I found the instruction to be absolutely excellent, classes with you and Natalie. They were very well facilitated and you both held us in the highest respect even when we were struggling. And it's not easy! There was so much more to this!

I had to hold onto the stair rails very tightly at times. And it was through those challenging times that I so appreciated everybody, the instructors as well as the other people in the class.'

On IAC grading: ‘Challenging. Very high standards. You don't get away with anything, and not that I was trying to get away with anything, but even the masteries I thought I had really gotten well in the recordings. Everything is thoroughly sliced and diced and of course also very honoring...That was little surprising only because I didn't know what to expect.'

Advice for coaches who want to get certified: ‘The practicums are extremely helpful in getting the feedback you need. In addition...I personally have been working with a group of wonderful coaches here in Houston in a study group. That's been absolutely wonderful.
I would also recommend that to get ones own coach whilst you're working on it. There might be things that come up...old deep-seated fears...working with a coach to remove some of the blocks that come up.'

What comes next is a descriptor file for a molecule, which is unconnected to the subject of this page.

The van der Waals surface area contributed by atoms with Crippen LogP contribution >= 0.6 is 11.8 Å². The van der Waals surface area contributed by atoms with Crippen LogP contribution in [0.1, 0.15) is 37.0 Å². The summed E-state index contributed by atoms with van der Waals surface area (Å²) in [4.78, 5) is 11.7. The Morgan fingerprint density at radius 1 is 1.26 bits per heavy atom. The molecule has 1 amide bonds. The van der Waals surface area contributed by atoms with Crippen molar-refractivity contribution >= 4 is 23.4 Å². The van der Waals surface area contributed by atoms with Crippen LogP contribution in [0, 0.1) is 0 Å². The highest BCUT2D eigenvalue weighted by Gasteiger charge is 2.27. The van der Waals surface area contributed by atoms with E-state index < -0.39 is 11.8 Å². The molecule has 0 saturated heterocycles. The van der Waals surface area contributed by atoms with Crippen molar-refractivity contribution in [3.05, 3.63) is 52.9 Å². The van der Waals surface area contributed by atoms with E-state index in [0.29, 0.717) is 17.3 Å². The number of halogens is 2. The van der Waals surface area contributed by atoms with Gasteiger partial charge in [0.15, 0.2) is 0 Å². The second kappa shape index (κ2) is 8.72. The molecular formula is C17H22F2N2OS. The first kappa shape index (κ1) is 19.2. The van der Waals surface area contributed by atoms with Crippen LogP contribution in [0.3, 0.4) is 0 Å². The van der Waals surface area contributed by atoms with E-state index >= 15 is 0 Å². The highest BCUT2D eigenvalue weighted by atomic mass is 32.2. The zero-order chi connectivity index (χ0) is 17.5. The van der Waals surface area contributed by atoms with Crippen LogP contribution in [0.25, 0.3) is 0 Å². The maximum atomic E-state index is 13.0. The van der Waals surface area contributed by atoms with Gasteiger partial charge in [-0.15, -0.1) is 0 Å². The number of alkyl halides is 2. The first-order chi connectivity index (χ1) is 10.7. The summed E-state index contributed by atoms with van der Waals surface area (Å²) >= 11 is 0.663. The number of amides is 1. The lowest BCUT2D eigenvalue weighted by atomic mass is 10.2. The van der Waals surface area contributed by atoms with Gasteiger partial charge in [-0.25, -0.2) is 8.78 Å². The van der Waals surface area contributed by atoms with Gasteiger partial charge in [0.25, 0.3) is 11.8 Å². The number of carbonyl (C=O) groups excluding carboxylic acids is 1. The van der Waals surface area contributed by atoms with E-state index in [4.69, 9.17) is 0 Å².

It's an absolutely just glorious feeling!'

Listen to the entire recording here:

Topics: Coach Certification, IAC-CC, IAC Certified Coach, Natalie Tucker Miller, IAC Certification, How to Become a Certified Coach, Mattison Grey, Certification Practicum, Become a Masterful Coach, certified coach

One of the Secrets of Coaching Success

Posted by Julia Stewart

AmericaFor some reason, the coaches who are best known among other coaches are also the most successful.

Why? Other coaches recommend them, develop joint partnerships with them, share new opportunities, tools, methods and more with them. All of this makes it much, much easier to attract clients and true prosperity.

 On the surface, it doesn't seem to make much sense, but networking with other coaches is vital to your success, especially during your early years of coaching.

At SCM, we're always looking for more ways to bring coaches together, so they can benefit from this powerful coaching juice and now we have another resource that is totally new and you're invited to join for free:

The IAC North American Virtual Chapter

What is it?

It's a virtual networking opportunity for coaches across the continent (although coaches around the world are already joining and are thoroughly welcome). Within it, you can connect, network, build friendships and partnerships, become known, learn more, share more and have a vote on everything we do. And it's all free.

We meet once per month via teleconference and in between, we connect via our social networking group. So you continue growing and cementing those relationships everyday and have a say about what's going on. It's your career, so we know how important it is to you.